giant from nothing, and you can't crank up a new government
program from nothing.
     Karl Yordy, I remember visiting you once when you were the
only person on the staff.  As I recall, you were sitting in a
very small office out here at NIH in the basement somewhere, and
I don't think it even had a window in it.  It was at the bottom
of a flight of steps.  You had piles of paper all over the place. 
I thought, "Gee, this is this big new government program?  And
there's only one person working on it."  Well, it obviously took
a lot more people to be assembled, to get it started.        The
reason I mentioned Hill-Burton was, Harry Truman was president
when that passed, and I understand that part of the history of
that was that President Truman insisted that in the law there had
to be a year for planning before any grants went out to anyone,
and that meant that you had to have people on the staff in
Washington, you had to have people on the staff in the regional
offices.  It was a grant-to-states program and gave the states
time to line up people on the staff.  That program was not only
needed, had obvious direction and purpose, but it didn't have to
go into full gear before at least the basic administrative
machinery was in place.  If we've learned any lessons from
anything, the Comprehensive Health Planning program that replaced
RMP had the same thing.  They had to go into full gear, they had
deadlines to meet that were in the legislation that were totally
unrealistic.  Gene Rubell [phonetic] had a six-foot-long pert
[phonetic] chart on his wall with the deadlines, and by the time
he left fourteen months later, not one of them had been met.  Not
one. 
Lindberg:  You may be preaching a counsel of perfection, of
course. 
Baum:  Okay.  But I think that's very important.  I'd like to
suggest some other things that need some study if you're going to
do it.  If you're talking about RMP into the general status of
chaos and disorganization that accompanied governmental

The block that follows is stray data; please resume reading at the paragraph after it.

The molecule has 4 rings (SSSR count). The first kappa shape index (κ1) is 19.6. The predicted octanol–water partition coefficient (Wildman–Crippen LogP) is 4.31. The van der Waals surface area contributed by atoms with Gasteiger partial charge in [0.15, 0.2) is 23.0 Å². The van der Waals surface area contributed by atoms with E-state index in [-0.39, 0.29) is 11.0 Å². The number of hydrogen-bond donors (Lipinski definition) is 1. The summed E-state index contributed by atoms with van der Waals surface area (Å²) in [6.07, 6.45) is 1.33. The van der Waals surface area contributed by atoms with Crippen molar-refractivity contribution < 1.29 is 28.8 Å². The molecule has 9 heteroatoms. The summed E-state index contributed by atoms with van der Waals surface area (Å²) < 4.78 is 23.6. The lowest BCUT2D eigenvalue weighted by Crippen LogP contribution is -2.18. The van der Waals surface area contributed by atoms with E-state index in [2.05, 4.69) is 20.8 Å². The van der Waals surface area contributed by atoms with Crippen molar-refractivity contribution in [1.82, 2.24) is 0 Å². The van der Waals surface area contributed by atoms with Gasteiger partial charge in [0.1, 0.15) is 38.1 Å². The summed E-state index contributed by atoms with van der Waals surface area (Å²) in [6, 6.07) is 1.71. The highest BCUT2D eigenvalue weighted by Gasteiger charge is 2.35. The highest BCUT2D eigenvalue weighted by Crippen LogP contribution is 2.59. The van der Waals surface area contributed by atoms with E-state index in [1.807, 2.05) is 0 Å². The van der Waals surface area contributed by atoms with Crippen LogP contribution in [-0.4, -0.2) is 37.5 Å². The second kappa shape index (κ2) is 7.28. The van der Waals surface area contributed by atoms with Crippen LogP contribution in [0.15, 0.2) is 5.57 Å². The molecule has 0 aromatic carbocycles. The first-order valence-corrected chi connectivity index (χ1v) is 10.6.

administration during the Watergate period, I think that after
Dr. Wilson left, there was a period of four or five months where
we had something like six different acting administrators.  Bob
War [phonetic] was acting administrator for two weeks.  Some guy
named Buzel [phonetic] came in and he was around for a matter of
two or three weeks or a month.  I don't recall anybody who ever
even saw him, but I'm told he was a real person.  Dr. Sensor
[phonetic] came in.  I'm right, am I not?  So that you had a
turnover of agency administrators about every two or three weeks. 
It is impossible to work in any systematic manner that way.  That
period ought to be looked into from the point of view of what was
happening in the department, in the world, and in the government
at that time.
     I will mention one other thing that nobody's mentioned. 
Section 904 of the act originally provided for something that was
called interregional or multi-program services.  It allowed
adjoining Regional Medical Programs to do joint projects or do
areawide projects.  At a later time, and I don't remember what
year, that was extended so that Section 904, while it had the
same title, into Regional Medical Programs, vastly expanded the
purview of Regional Medical Programs from heart disease, cancer,
and stroke to virtually anything that was within the purview of
the Public Health Service Act.  At the end of the Regional
Medical Programs, the $35 million that was released by the court,
the last $10 million that Congress assembled, the general
direction in which the projects were taking and the subject area
was not so much heart disease, cancer, stroke, training of
physicians and medical auxiliaries, but was actually filling in
chinks in the local armor and putting money into delivery of
health service directly.  
     I don't have statistics to prove that, but I read an awful
lot of those applications, and it would seem to me that somebody
might want to look at the change in direction that occurred
particularly at the end of the program and because Section 904
was revised.

Lindberg:  I think that's what Paul Rogers was referring to about
the broadening.  Okay.  Any other suggestions on next steps? 
Vern, how about it?


Wilson:  It's tempting to just write you a letter.  [Laughter] 
And that still may be the best idea.  You know, this has a more
pessimistic sound to it than at least I feel the program merits.